Tuesday, September 17, 2019

Is it true: Oregon, Arizona, and Canada Named

vaudeville
Flora Spiegelberg, "Reminiscenses of a Jewish Bride of the Santa Fe Trail" in Sharon Niederman, ed., A Quilt of Words: Women's Diaries, Letters and Original Accounts of Life in the Southwest, 1860-1960. Boulder CO: Johnson Books, 1988, pp. 27-28—

During the long expeditions of the Conquistadors, Coronado went from Mexico to Colorado in search of gold and silver treasures. He was greatly surprised to find among the peaceably inclined Indians a well-regulated community life in their pueblos or villages. While the Conquistador was transversing what is now Oregon and Arizona, he met several tribes of Indians with very large ears, so he called them "orejones," or "Big Ears." Another tribe that had very long noses, he called "Nazizones," or "Big Noses." We Americans have translated these Spanish names to "Arizona" and "Oregon." 

Another similar incident: the first explorers of what is the province of Canada today, were Spaniards, as usual, in search of gold and silver, and not finding it. As they marched away, they said, "Aqui Nada," meaning, "There is nothing." Later on, when the French explorers came and asked the Indians the name of their country, they replied what they had heard the departing Spanish say, "Aqui Nada," and thus the French changed it to, "Canada."

Tuesday, September 10, 2019

Graphic Design Alum | Matthew Menz at UNI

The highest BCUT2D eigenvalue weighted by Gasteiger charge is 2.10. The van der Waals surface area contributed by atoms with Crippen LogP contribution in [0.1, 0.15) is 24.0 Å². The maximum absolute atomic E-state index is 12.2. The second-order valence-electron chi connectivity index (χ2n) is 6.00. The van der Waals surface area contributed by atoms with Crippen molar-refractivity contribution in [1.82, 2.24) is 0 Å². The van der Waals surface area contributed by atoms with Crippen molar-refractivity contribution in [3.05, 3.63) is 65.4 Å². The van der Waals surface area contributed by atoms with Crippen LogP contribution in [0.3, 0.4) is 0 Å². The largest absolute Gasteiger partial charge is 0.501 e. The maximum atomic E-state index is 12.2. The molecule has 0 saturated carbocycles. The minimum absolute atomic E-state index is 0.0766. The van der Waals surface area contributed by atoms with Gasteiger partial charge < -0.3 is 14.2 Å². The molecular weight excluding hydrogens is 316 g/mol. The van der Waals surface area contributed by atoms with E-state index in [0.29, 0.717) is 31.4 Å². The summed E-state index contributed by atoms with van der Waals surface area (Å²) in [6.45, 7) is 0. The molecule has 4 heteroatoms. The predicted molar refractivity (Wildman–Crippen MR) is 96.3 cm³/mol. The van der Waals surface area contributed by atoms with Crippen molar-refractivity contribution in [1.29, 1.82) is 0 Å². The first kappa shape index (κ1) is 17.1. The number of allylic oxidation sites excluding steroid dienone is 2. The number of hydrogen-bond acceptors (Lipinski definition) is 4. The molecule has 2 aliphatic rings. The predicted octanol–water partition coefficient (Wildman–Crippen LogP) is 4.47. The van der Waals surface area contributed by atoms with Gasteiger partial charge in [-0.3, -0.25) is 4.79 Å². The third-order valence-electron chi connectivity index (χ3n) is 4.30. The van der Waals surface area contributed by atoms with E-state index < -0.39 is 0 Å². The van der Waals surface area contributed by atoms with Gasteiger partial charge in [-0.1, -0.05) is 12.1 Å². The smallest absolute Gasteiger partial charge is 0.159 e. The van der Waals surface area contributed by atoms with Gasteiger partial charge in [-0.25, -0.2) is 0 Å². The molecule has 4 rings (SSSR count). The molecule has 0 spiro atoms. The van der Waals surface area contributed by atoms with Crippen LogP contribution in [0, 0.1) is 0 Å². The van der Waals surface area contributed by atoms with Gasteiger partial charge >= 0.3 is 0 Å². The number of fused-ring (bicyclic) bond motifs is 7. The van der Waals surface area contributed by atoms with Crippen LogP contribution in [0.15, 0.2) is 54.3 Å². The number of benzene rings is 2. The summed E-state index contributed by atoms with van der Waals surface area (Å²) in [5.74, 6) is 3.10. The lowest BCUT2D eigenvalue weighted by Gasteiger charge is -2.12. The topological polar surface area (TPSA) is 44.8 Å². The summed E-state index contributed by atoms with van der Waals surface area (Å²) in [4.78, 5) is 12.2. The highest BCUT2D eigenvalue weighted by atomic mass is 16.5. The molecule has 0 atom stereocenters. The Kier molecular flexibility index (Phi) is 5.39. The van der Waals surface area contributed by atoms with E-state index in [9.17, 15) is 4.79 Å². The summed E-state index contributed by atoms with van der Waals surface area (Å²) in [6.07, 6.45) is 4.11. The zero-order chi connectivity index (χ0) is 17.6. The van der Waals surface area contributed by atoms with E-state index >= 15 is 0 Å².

Poster © Phil Fass (2019)
Coming Thursday evening of this week: Matthew Menz, graduate of the Graphic Design Program at the University of Northern Iowa, and now Amazon Web Services Director in San Francisco, will speak in the Art Auditorium, Kamerick Room 111, at 7:00 pm, September 12, 2019. Free and open to the public. Made possible by funding from The Elena Diane Curris Endowment for Design.

Monday, September 9, 2019

Typecasting | Twain translated from the jug

Digital Montage © Roy R. Behrens (n.d.)
Mark Twain, No. 44, The Mysterious Stranger: Being an Ancient Tale Found in a Jug, and Freely Translated from the Jug. Berkeley: University of California Press, 1982. This is very odd novel, perhaps one of the strangest books ever written by the American humorist. This passage is a description of a character called Frau Stein, as if written by someone who sets metal type by hand—

…she was a second edition of her mother—just plain galley-proof, neither revised nor corrected, full of turned letters, wrong fonts, outs and doubles, as we say in the printing-shop—in a word, pi, if you want to put it remorselessly strong and yet not strain the facts. Yet if it ever would be fair to strain facts it would be fair in her case, for she was not loath to strain them herself when so minded. Moses Haas said that whenever she took up an en-quad fact, just watch her and you would see her try to cram it in where there wasn't breathing-room for a 4-m space; and she'd do it, too, if she had to take the sheep-foot to it. Isn't it neat? Doesn't it describe it to a dot?

Einstein and Wertheimer | Street Peek-A-Boo

D. Brett King and Michael Wertheimer, Max Wertheimer and Gestalt Theory. New Brunswick NJ: Transaction Publishers, 2005, p. 122—

He [Albert Einstein] seemed also to relish his intellectual and social exchanges with [his friend, Gestalt psychologist Max] Wertheimer. Wertheimer was once amused when he and Einstein consecutively covered their right and left eyes with their hands to test the effects of retinal disparity (the slightly different images of the same object on the two retinas because of the spatial separation of the eyes) as they stared at a church steeple.  Watching these figures on the street corner, a crowd soon gathered and the two were surprised to see that the onlookers were also engaging in this curious behavior, shifting their hands back and forth over their eyes. more>>>